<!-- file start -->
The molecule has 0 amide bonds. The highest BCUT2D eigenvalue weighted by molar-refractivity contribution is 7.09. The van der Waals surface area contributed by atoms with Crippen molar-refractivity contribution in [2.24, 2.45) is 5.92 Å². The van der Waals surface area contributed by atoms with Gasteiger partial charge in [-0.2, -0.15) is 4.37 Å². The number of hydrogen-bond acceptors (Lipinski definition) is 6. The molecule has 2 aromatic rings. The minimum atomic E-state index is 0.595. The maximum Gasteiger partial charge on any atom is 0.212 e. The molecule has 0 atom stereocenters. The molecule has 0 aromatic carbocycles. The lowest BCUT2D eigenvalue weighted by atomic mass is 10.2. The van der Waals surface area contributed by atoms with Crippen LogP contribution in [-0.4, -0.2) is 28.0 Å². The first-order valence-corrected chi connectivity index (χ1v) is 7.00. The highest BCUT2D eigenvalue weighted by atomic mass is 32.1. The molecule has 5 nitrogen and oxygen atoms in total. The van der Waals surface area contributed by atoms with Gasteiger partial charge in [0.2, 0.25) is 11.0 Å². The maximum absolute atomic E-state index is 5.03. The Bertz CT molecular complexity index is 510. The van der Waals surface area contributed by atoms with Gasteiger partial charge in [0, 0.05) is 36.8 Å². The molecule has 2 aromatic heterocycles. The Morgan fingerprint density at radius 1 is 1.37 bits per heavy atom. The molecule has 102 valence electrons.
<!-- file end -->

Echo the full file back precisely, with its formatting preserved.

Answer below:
The molecule has 0 amide bonds. The highest BCUT2D eigenvalue weighted by molar-refractivity contribution is 7.09. The van der Waals surface area contributed by atoms with Crippen molar-refractivity contribution in [2.24, 2.45) is 5.92 Å². The van der Waals surface area contributed by atoms with Gasteiger partial charge in [-0.2, -0.15) is 4.37 Å². The number of hydrogen-bond acceptors (Lipinski definition) is 6. The molecule has 2 aromatic rings. The minimum atomic E-state index is 0.595. The maximum Gasteiger partial charge on any atom is 0.212 e. The molecule has 0 atom stereocenters. The molecule has 0 aromatic carbocycles. The lowest BCUT2D eigenvalue weighted by atomic mass is 10.2. The van der Waals surface area contributed by atoms with Crippen LogP contribution in [-0.4, -0.2) is 28.0 Å². The first-order valence-corrected chi connectivity index (χ1v) is 7.00. The highest BCUT2D eigenvalue weighted by atomic mass is 32.1. The molecule has 5 nitrogen and oxygen atoms in total. The van der Waals surface area contributed by atoms with Gasteiger partial charge in [0.2, 0.25) is 11.0 Å². The maximum absolute atomic E-state index is 5.03. The Bertz CT molecular complexity index is 510. The van der Waals surface area contributed by atoms with Gasteiger partial charge in [0, 0.05) is 36.8 Å². The molecule has 2 aromatic heterocycles. The Morgan fingerprint density at radius 1 is 1.37 bits per heavy atom. The molecule has 102 valence electrons.